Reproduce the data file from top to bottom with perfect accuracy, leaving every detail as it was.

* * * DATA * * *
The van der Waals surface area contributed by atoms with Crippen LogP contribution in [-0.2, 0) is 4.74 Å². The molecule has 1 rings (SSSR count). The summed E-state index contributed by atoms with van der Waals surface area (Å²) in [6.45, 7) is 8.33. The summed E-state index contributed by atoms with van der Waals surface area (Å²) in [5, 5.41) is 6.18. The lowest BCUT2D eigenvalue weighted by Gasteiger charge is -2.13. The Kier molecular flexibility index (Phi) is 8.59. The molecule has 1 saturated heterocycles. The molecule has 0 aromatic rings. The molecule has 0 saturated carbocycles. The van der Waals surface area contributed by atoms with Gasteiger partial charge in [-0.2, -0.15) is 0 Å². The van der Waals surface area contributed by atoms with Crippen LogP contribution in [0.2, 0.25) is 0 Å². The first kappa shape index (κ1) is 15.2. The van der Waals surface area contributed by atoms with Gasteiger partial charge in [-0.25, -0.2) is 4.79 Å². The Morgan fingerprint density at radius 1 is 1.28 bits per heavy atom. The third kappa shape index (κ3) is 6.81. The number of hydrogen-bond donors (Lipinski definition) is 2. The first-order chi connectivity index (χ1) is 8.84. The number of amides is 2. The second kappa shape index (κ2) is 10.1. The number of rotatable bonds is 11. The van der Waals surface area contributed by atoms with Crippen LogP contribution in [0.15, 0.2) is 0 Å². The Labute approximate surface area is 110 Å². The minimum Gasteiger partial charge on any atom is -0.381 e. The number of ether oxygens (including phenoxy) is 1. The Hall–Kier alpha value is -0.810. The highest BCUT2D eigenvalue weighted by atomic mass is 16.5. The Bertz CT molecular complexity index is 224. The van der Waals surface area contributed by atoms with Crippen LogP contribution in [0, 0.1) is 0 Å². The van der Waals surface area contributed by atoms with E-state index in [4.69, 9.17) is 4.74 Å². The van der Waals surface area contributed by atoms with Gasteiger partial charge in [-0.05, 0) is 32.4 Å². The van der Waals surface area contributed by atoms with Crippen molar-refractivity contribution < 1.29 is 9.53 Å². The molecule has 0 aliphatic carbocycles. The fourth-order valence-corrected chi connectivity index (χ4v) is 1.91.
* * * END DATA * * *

The van der Waals surface area contributed by atoms with Crippen LogP contribution in [-0.2, 0) is 4.74 Å². The molecule has 1 rings (SSSR count). The summed E-state index contributed by atoms with van der Waals surface area (Å²) in [6.45, 7) is 8.33. The summed E-state index contributed by atoms with van der Waals surface area (Å²) in [5, 5.41) is 6.18. The lowest BCUT2D eigenvalue weighted by Gasteiger charge is -2.13. The Kier molecular flexibility index (Phi) is 8.59. The molecule has 1 saturated heterocycles. The molecule has 0 aromatic rings. The molecule has 0 saturated carbocycles. The van der Waals surface area contributed by atoms with Gasteiger partial charge in [-0.2, -0.15) is 0 Å². The van der Waals surface area contributed by atoms with Crippen LogP contribution in [0.2, 0.25) is 0 Å². The first kappa shape index (κ1) is 15.2. The van der Waals surface area contributed by atoms with Gasteiger partial charge in [-0.25, -0.2) is 4.79 Å². The Morgan fingerprint density at radius 1 is 1.28 bits per heavy atom. The third kappa shape index (κ3) is 6.81. The number of hydrogen-bond donors (Lipinski definition) is 2. The first-order chi connectivity index (χ1) is 8.84. The number of amides is 2. The second kappa shape index (κ2) is 10.1. The number of rotatable bonds is 11. The van der Waals surface area contributed by atoms with Crippen LogP contribution in [0.15, 0.2) is 0 Å². The Labute approximate surface area is 110 Å². The minimum Gasteiger partial charge on any atom is -0.381 e. The number of ether oxygens (including phenoxy) is 1. The Hall–Kier alpha value is -0.810. The highest BCUT2D eigenvalue weighted by atomic mass is 16.5. The Bertz CT molecular complexity index is 224. The van der Waals surface area contributed by atoms with Crippen LogP contribution in [0, 0.1) is 0 Å². The van der Waals surface area contributed by atoms with E-state index in [4.69, 9.17) is 4.74 Å². The van der Waals surface area contributed by atoms with Gasteiger partial charge in [-0.05, 0) is 32.4 Å². The van der Waals surface area contributed by atoms with Crippen molar-refractivity contribution < 1.29 is 9.53 Å². The molecule has 0 aliphatic carbocycles. The fourth-order valence-corrected chi connectivity index (χ4v) is 1.91.